Okonkwo had just prepared for bed when the town crier’s voice is heard. The message is that every man of Umuofia is to meet at the market place the following morning. He wonders whether Umuofia will go to war and thinks how fearful his father was of war and how he himself has been a great warrior in the past, bringing home his fifth human head.
The next morning, the marketplace is full of people, and Ogbuefi Ezeugo, a powerful orator, informs them that a daughter of their village had been murdered by some men from Mbaino, the adjoining village, when she visited its market. An ultimatum is given to Mbaino, asking them to choose between war and an offering of a young man and a virgin as compensation. Okonkwo is sent to negotiate. Umuofia is highly feared by its neighbors for its power; therefore Mbaino chooses the latter proposal and Ikemefuna, a young lad of fifteen and a virgin are sent to Umuofia. The girl is sent to the murdered woman’s husband to replace her and Okonkwo is requested to keep the lad for the time being while the villagers decide what to do with him. Okonkwo hands over the lad in the care of his most senior wife, mother of his oldest son, Nkoye. Ikemefuna is frightened, as he does not understand why he has been separated from his family.
Okonkwo fears being called weak and therefore he rules his house with a stern hand. Everybody fears his explosive temper. Okonkwo’s house has a large compound. He has his own hut, or obi and each of his three wives also have their own huts. They also have a ‘medicine house’ or shrine where the wooden symbols of Okonkwo’s personal gods are kept. Okonkwo works in his farm for long hours and he expects others to do the same.
The stratification of labor based on gender is one of the most significant traditions of Igbo society seen in this chapter. What are womanly and what are manly actions will have repercussions in the chapters to follow, but here it is seen to be strictly divided. Men are respected and successful, which is often shown in the number of wives they have whereas, woman are restricted to household activities and childcare.
Okonkwo is seen here as a man fearful of being seen as womanly or agbala, a word that not only means woman but represents a lack of economic success. The two are equated and therefore reveal the little power woman have in this society. So frightened is he of being seen as soft, Okonkwo exagerates his manly qualities, being severe and tyrannical and not containing any emotions that are not associated with masculinity.
Okonkwo’s rules his house in a tyrannical manner. This is mainly because of his desire to distance himself from the kind of weakness his father used to exhibit. Keeping weakness of any kind at bay becomes an obsession with Okonkwo and is his tragic flaw and pushes him to “extract” respect from his family members. That his eldest son Nwoye, is lazy causes Okonkwo extreme anxiety, though the boy was only twelve years old. This obsession with masculine behavior will result not only in personal tragedy but will affect Igbo society as a whole with the invasion of British culture.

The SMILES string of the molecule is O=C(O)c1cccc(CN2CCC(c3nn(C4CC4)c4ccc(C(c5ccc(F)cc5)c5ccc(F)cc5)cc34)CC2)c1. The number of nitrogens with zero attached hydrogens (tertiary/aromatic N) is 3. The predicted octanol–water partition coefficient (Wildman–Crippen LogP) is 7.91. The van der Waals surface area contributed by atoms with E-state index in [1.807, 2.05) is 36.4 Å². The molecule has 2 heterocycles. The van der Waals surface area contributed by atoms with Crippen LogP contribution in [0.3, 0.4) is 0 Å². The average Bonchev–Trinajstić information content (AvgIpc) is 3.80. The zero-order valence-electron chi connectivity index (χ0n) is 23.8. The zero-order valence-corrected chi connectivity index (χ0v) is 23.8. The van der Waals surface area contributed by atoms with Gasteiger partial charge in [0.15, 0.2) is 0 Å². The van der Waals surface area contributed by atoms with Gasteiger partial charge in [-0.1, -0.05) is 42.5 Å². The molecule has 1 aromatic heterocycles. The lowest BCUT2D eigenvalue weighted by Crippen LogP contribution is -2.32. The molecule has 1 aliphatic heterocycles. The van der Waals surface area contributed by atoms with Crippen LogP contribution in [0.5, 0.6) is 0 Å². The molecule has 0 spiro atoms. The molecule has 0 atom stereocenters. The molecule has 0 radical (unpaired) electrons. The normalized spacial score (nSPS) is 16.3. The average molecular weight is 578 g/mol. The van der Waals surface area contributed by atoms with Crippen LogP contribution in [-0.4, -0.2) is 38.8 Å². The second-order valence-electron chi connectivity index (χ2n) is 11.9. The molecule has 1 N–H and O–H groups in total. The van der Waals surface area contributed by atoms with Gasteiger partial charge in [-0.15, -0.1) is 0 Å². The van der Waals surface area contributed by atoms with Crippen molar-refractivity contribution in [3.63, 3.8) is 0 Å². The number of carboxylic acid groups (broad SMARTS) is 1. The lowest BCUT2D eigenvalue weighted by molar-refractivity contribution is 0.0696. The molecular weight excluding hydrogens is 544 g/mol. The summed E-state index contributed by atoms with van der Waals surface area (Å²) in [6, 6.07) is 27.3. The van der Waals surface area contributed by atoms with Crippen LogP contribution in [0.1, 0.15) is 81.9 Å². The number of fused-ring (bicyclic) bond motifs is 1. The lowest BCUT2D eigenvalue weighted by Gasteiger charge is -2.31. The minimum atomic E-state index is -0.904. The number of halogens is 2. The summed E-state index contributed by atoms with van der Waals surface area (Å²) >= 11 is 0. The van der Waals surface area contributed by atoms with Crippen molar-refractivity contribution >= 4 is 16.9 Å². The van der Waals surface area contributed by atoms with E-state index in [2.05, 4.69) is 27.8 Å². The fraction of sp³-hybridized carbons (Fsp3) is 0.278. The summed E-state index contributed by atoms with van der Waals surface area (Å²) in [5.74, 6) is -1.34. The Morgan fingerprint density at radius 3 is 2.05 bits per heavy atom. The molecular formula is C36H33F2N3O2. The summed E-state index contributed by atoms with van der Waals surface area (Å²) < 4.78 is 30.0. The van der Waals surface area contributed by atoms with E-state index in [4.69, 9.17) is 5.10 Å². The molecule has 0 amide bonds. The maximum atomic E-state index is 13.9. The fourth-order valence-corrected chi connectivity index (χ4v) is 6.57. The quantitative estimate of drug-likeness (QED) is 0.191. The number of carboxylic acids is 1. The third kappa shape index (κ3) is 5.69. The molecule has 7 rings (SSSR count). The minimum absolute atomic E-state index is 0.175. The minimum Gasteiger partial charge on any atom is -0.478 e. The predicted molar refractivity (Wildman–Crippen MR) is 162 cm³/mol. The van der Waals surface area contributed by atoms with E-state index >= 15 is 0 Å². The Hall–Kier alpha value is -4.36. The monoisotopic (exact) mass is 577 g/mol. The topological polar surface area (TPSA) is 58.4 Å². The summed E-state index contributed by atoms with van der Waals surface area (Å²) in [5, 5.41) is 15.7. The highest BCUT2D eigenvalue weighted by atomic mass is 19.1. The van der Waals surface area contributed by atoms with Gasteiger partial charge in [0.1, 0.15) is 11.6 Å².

The concept of revenge and the justification for war is also shown in this chapter in the town meeting. If any woman of the village is defiled or murdered by a man from another village, revenge is taken in the form of a war or an offering. When the orator speaks about the murdered woman, the entire crowd is swept with anger. Any man or woman of the village is considered to be part of its family and therefore the villagers demand revenge. This scene is a typical example of a ceremonial town meeting where the speaker greets the crowd while turning in all four directions.
The division of the sexes is not just in social behavior but manifests itself physically as in the set up of individual obis, or huts, with the man’s obi being the central focus of his unit while the wives form a circle around his. Also, the Igbo worship the gods with an offering of kola nut, food and palm wine. These gods may take the form of wooden objects representing not only personal gods but ancestral spirits as well.
Certain superstitions of Igbo culture have been portrayed in this chapter. It is said that in the night, dangerous animals become even more sinister, so a snake should never be called by its name since it can hear but should instead be called a string. The powerful aspects of language are shown here to have both good and bad qualities.
In moonlight however, the tempo is different and the old remember their youth. One of the Ibo proverbs to define this was “When the moon is shining the cripple becomes hungry for a walk”. This saying represents the belief of the moonlight being the protector in contrast to the darkness.
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